The threat is only implied in more than two-dozen state sovereignty bills making the rounds in legislatures across the country, except for a New Hampshire bill where the authors didn’t hold back. Any law infringing on the state’s right to self govern would trigger the dissolution of the nation: “All powers previously delegated to the United States of America by the Constitution … shall revert to the several states individually.”
The S.C. House of Representatives has approved a resolution with the same state’s rights concerns (but omiting the dire consequences), and the Senate is expected to soon take up a similar resolution.
State Rep. Michael Pitts (R-Laurens), who authored the House bill, says that it’s not as much a threat to the Union as it is a “wake-up call.” Federal mandates have strained his patience, particularly those laws relating to gun control and the treatment of illegal immigrants. Threats aren’t necessary, he says.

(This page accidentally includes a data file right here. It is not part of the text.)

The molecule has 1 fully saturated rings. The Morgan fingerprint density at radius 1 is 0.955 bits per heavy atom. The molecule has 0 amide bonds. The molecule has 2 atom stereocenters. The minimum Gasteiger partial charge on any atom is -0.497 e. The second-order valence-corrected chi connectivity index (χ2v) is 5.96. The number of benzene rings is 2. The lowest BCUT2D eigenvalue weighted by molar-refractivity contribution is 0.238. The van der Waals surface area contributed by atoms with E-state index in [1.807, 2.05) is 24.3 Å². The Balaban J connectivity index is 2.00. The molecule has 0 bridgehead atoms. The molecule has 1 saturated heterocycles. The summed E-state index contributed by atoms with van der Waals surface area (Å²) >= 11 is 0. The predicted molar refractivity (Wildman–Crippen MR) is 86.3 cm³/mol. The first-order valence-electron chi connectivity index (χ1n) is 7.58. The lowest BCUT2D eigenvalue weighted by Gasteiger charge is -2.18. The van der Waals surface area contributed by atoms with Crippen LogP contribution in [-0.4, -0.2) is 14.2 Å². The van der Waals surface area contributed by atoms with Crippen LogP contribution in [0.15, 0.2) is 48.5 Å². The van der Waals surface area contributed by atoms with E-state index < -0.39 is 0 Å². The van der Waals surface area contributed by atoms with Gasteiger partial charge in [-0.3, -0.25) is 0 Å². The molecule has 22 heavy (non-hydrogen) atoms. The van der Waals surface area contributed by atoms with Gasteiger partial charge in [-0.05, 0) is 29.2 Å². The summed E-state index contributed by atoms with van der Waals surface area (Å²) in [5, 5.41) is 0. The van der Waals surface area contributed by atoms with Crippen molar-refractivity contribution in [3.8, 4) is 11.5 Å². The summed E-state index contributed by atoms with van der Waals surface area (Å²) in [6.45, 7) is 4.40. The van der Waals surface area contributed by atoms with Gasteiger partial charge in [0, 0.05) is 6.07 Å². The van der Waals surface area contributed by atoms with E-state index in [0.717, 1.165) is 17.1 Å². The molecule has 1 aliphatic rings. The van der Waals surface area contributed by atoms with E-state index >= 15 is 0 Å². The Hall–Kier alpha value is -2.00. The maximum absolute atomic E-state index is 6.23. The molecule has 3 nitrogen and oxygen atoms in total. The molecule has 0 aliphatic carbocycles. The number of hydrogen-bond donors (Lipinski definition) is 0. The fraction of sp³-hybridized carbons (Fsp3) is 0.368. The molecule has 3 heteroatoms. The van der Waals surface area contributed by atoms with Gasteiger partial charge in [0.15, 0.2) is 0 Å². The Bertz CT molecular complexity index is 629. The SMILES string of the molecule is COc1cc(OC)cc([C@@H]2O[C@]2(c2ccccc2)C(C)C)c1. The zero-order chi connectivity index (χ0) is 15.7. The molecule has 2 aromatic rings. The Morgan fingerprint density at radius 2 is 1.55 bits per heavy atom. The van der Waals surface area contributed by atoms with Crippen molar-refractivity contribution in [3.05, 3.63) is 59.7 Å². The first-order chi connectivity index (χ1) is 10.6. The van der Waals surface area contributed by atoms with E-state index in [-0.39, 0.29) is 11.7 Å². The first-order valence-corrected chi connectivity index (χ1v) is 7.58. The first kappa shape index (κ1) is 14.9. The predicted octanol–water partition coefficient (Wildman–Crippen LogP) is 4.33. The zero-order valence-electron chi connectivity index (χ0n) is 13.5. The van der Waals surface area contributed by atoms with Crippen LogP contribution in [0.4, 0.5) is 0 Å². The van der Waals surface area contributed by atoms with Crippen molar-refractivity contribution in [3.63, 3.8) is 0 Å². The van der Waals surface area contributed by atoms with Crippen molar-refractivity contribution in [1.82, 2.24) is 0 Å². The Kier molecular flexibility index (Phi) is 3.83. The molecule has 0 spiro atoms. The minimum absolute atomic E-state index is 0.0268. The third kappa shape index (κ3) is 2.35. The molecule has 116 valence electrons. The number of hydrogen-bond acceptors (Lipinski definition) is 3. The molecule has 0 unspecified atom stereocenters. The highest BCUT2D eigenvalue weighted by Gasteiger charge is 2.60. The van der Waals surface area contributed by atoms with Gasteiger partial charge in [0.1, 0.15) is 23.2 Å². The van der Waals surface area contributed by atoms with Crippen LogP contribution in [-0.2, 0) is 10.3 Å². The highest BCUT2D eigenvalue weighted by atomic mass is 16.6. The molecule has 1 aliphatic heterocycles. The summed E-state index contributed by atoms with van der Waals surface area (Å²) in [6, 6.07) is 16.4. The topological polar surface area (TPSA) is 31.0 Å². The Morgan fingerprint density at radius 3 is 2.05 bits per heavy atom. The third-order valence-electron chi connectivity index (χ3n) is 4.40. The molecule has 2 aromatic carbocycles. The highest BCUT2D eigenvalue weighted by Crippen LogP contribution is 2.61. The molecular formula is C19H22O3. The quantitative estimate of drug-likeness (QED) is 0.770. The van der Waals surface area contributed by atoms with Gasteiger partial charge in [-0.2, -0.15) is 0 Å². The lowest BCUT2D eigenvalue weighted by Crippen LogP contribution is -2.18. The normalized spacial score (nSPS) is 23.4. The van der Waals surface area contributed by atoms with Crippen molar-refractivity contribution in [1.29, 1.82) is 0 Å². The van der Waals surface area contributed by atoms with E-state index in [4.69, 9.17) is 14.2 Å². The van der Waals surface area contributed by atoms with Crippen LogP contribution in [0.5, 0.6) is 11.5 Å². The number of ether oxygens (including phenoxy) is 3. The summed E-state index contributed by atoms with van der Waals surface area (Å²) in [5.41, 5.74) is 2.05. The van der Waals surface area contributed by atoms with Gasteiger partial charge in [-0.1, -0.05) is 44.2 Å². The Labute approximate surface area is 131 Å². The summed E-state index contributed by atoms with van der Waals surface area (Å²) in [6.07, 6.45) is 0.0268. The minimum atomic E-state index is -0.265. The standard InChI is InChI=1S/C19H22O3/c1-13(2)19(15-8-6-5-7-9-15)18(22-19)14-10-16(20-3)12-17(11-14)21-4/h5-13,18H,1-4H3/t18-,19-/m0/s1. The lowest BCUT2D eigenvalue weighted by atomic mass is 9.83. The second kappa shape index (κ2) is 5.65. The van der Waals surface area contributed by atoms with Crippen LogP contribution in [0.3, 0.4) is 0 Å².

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“If Washington doesn’t wake up and our economy keeps going the way it is going, I don’t think we’ll have to dissolve the union,” he says. “It won’t be able to stand.”
Political revolts against federal laws are nearly as old as the nation itself. From trading to slavery to civil rights, states have felt put-upon by Washington’s mandates. But it was a political standoff on Charleston’s shores in 1832 that framed the argument leading to the Civil War.